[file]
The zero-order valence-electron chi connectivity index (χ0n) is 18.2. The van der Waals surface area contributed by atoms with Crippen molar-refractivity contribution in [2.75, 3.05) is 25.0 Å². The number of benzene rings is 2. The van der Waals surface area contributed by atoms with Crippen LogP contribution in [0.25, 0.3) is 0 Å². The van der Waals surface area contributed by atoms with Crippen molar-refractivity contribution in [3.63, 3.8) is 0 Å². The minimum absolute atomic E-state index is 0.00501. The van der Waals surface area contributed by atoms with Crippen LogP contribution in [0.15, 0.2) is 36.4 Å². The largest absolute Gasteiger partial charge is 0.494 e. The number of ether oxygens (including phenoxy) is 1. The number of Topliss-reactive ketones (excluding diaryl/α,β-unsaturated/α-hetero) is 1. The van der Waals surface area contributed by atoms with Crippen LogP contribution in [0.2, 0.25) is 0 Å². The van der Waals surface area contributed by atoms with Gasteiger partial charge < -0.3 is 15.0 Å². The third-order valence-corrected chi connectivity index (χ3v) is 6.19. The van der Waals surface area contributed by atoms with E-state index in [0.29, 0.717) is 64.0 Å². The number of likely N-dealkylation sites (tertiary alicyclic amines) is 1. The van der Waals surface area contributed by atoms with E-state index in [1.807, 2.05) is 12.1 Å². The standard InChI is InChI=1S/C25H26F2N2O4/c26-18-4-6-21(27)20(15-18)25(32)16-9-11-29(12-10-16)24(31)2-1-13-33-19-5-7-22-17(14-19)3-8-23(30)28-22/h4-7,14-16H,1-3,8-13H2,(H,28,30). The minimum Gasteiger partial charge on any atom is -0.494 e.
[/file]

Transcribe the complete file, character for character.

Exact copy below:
The zero-order valence-electron chi connectivity index (χ0n) is 18.2. The van der Waals surface area contributed by atoms with Crippen molar-refractivity contribution in [2.75, 3.05) is 25.0 Å². The number of benzene rings is 2. The van der Waals surface area contributed by atoms with Crippen LogP contribution in [0.25, 0.3) is 0 Å². The van der Waals surface area contributed by atoms with Crippen molar-refractivity contribution in [3.63, 3.8) is 0 Å². The minimum absolute atomic E-state index is 0.00501. The van der Waals surface area contributed by atoms with Crippen LogP contribution in [0.15, 0.2) is 36.4 Å². The largest absolute Gasteiger partial charge is 0.494 e. The number of ether oxygens (including phenoxy) is 1. The number of Topliss-reactive ketones (excluding diaryl/α,β-unsaturated/α-hetero) is 1. The van der Waals surface area contributed by atoms with Crippen LogP contribution in [0.2, 0.25) is 0 Å². The van der Waals surface area contributed by atoms with Gasteiger partial charge < -0.3 is 15.0 Å². The third-order valence-corrected chi connectivity index (χ3v) is 6.19. The van der Waals surface area contributed by atoms with E-state index in [0.29, 0.717) is 64.0 Å². The number of likely N-dealkylation sites (tertiary alicyclic amines) is 1. The van der Waals surface area contributed by atoms with E-state index in [1.807, 2.05) is 12.1 Å². The standard InChI is InChI=1S/C25H26F2N2O4/c26-18-4-6-21(27)20(15-18)25(32)16-9-11-29(12-10-16)24(31)2-1-13-33-19-5-7-22-17(14-19)3-8-23(30)28-22/h4-7,14-16H,1-3,8-13H2,(H,28,30). The minimum Gasteiger partial charge on any atom is -0.494 e.